In 2019, Nevada ranked second after California for geothermal power generation and fourth for utility-scale power generation from solar energy. Almost two-thirds of Nevada's state power generation comes from natural gas. In Texas it's 45 percent, and another 19 percent in coal-fired power plants.
Renewable energies thus make up a minority share of energy generation in both countries and play a lesser role in energy shortages. Even the most vigorous renewable energy proponents recognize the need to continue to rely on energy sources such as natural gas in the transition to cleaner fuels.
The long-term challenge for Nevada arises from excessive heat rather than extreme cold. As the state pursues its renewable energy goals, it is increasingly about transmission and storage, especially solar energy, which is collected in daylight but is most needed later in the day.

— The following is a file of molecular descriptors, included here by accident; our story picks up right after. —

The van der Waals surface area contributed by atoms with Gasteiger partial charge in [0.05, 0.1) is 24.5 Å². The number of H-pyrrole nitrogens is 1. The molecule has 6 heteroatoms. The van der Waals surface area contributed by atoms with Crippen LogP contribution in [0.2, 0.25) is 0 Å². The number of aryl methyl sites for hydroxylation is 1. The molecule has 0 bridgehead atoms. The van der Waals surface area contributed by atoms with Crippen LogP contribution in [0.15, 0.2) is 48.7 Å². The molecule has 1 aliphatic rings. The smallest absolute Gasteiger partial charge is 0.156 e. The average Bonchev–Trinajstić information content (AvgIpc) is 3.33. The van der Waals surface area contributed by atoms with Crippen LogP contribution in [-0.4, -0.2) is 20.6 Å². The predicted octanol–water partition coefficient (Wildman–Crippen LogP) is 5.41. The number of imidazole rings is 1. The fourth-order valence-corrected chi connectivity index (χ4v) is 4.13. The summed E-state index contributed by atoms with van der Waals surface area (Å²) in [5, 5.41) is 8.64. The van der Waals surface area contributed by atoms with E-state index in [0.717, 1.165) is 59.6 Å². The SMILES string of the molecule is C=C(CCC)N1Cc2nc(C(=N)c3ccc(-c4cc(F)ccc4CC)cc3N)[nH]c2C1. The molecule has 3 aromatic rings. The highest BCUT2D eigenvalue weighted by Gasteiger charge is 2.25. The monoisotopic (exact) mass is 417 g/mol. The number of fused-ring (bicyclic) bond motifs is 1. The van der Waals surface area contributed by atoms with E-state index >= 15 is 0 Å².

“Our bigger risk in Nevada is certainly the summer heat. And the bigger risk we face is our relationship with the wider western energy grid, ”Cannon said, referring to the August heat wave. “When record temperatures hit the entire west, the electricity markets, from which we traditionally obtain energy, become increasingly narrow. And really, what could happen there is that you are suffering from energy shortages across the west. “
NV Energy has 2,600 megawatts of new power generation under construction, including nearly 1,000 megawatts of battery storage. The proposed $ 2.5 billion Greenlink project to expand the Greenlink transmission line, pending regulatory approval, would expand state connections to renewable energy sources for utility customers, but would also benefit the larger interstate power grid.
“We are seeing rapid development in storage technology and this is where the real value of renewable resources is really going to increase,” said Bobzien. “Ultimately, this is an economic opportunity for the state as we help other states achieve their clean energy goals while meeting our goals.”
Contact Capital Bureau reporter Bill Dentzer at firstname.lastname@example.org. Follow @DentzerNews on Twitter. ;;